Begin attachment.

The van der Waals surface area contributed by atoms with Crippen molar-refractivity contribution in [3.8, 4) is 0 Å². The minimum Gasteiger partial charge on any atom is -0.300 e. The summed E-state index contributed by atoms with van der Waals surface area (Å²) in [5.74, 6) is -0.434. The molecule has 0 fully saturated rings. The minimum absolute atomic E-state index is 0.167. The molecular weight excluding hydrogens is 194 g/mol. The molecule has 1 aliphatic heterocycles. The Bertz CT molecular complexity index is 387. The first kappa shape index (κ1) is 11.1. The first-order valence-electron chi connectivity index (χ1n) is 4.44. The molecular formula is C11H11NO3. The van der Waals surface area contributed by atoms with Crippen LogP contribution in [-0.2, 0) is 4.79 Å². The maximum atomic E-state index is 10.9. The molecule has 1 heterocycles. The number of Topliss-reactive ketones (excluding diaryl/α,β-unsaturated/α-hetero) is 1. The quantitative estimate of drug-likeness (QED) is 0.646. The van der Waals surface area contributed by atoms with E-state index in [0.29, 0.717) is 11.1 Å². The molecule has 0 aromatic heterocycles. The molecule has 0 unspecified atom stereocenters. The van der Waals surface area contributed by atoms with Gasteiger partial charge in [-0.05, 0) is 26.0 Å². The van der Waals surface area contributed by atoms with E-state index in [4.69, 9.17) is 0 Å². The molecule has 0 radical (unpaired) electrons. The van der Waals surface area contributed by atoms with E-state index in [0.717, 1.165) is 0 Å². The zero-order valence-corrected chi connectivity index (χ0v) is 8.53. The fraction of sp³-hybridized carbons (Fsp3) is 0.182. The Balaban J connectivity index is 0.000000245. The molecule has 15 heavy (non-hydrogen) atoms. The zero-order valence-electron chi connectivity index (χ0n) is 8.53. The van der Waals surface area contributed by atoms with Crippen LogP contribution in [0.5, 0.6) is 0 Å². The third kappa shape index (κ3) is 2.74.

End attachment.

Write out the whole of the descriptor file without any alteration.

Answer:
The van der Waals surface area contributed by atoms with Crippen molar-refractivity contribution in [3.8, 4) is 0 Å². The minimum Gasteiger partial charge on any atom is -0.300 e. The summed E-state index contributed by atoms with van der Waals surface area (Å²) in [5.74, 6) is -0.434. The molecule has 0 fully saturated rings. The minimum absolute atomic E-state index is 0.167. The molecular weight excluding hydrogens is 194 g/mol. The molecule has 1 aliphatic heterocycles. The Bertz CT molecular complexity index is 387. The first kappa shape index (κ1) is 11.1. The first-order valence-electron chi connectivity index (χ1n) is 4.44. The molecular formula is C11H11NO3. The van der Waals surface area contributed by atoms with Crippen LogP contribution in [-0.2, 0) is 4.79 Å². The maximum atomic E-state index is 10.9. The molecule has 1 heterocycles. The number of Topliss-reactive ketones (excluding diaryl/α,β-unsaturated/α-hetero) is 1. The quantitative estimate of drug-likeness (QED) is 0.646. The van der Waals surface area contributed by atoms with E-state index in [0.29, 0.717) is 11.1 Å². The molecule has 0 aromatic heterocycles. The molecule has 0 unspecified atom stereocenters. The van der Waals surface area contributed by atoms with Gasteiger partial charge in [-0.05, 0) is 26.0 Å². The van der Waals surface area contributed by atoms with E-state index in [4.69, 9.17) is 0 Å². The molecule has 0 radical (unpaired) electrons. The van der Waals surface area contributed by atoms with E-state index in [0.717, 1.165) is 0 Å². The zero-order valence-corrected chi connectivity index (χ0v) is 8.53. The fraction of sp³-hybridized carbons (Fsp3) is 0.182. The Balaban J connectivity index is 0.000000245. The molecule has 15 heavy (non-hydrogen) atoms. The zero-order valence-electron chi connectivity index (χ0n) is 8.53. The van der Waals surface area contributed by atoms with Crippen LogP contribution in [0.5, 0.6) is 0 Å². The third kappa shape index (κ3) is 2.74.